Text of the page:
3. Requiring female headcovering focuses a lot of attention on one piece of clothing and diverting attention from a broader value of over-all modesty in dress.
  4. It is very difficult to maintain a dress code throughout the week without policing campers, which can undermine the MYC philosophy that each person is unique and a valuable contributor to the community.
  5. By requiring headcovering, MYC may be unknowingly contributing to an unproductive standard by which men and boys learn to judge Muslim women — i.e. boys may leave MYC with categorically less respect for Muslim women who do not wear a headcover.
  6. Headcovering policing by counselors of older girls’ can often interfere with their ability to bond with their campers, creating relentless fighting over this one matter, rather than connecting in a way that promotes communication and open space for real counseling to happen.

The openness with which we are sharing these pros and cons is meant to illustrate the serious consideration which the MYC Board has given, and continues to give to this topic. We have long realized that any choice is not without costs. Nevertheless, collectively as a Board, experiences over the past couple of decades have led us to believe that no longer requiring headcovering for female campers is a policy that better serves the public good of today’s campers at MYC.

Our New Holistic Modesty Policy

With our new dress code policy, we intend to reframe conversations about modesty at MYC away from particular items of dress, towards a holistic concept of modesty – encouraging our campers to think about how we act, talk, show respect for others, and so on. We also intend to encourage our campers to try out all different ways to come closer to their own spiritual practice.  This may include changes in their personal dress, or their spiritual reading choices, or their prayer and meditation practices, their level of service to others, and so on. We will encourage our teachers and counselors to be aware that youth are influenced strongly by peers, and be vigilant and aware of the interpersonal camper dynamics that are contributing or detracting from our holistic modesty policy. This might include lessons on respect and behavior, to educate our campers about the importance of physical actions and speech. Our aim is to help our campers put dress in an appropriate place in the much larger context of overall Muslim adab (decorum) and akhlaq (manners/ethics).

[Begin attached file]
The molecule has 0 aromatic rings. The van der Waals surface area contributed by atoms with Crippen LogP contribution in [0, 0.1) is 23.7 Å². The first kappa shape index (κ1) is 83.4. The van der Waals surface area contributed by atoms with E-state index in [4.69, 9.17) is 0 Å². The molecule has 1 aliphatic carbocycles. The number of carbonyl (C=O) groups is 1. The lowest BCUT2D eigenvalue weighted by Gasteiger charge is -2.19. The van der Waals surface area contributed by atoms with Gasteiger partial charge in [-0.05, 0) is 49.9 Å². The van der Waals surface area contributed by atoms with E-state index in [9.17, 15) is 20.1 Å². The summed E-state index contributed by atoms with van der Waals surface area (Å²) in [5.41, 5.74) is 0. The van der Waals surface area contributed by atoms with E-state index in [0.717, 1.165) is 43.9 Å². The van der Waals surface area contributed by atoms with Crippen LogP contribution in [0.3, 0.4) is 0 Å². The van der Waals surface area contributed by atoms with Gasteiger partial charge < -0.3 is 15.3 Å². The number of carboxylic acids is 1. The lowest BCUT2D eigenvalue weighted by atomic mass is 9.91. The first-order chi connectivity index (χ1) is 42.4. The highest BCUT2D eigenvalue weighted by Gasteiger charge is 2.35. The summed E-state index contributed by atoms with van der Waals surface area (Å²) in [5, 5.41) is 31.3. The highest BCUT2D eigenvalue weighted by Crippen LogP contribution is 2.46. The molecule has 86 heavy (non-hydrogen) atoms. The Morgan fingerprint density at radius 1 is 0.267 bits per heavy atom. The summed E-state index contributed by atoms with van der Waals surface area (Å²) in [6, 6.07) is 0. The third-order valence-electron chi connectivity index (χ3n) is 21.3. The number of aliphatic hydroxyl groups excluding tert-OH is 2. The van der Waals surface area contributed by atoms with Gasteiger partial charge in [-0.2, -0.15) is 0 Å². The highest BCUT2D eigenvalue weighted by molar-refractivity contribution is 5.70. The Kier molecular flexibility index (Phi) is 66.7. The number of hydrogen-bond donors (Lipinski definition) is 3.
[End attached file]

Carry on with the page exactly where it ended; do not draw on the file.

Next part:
We will continue to make MYC a safe space for those women whose piety includes headcovering – where they know they will not be harassed for wearing it, and also where all women feel safe, without stigma, to try out different styles of dress associated with Muslim practice and history around the world.

We Welcome Feedback

As this is a very context-driven topic, the MYC Board will be paying close attention to the social and educational impact of our new policy on our community (as with all our other policies) and we are always open to thoughtful input from MYC campers and staff. It is MYC’s ability to hold together even when we disagree with each other that makes us such a strong community. We thank you for your continued support and understanding as we do our best to create a healthy and productive Muslim environment for our MYC family.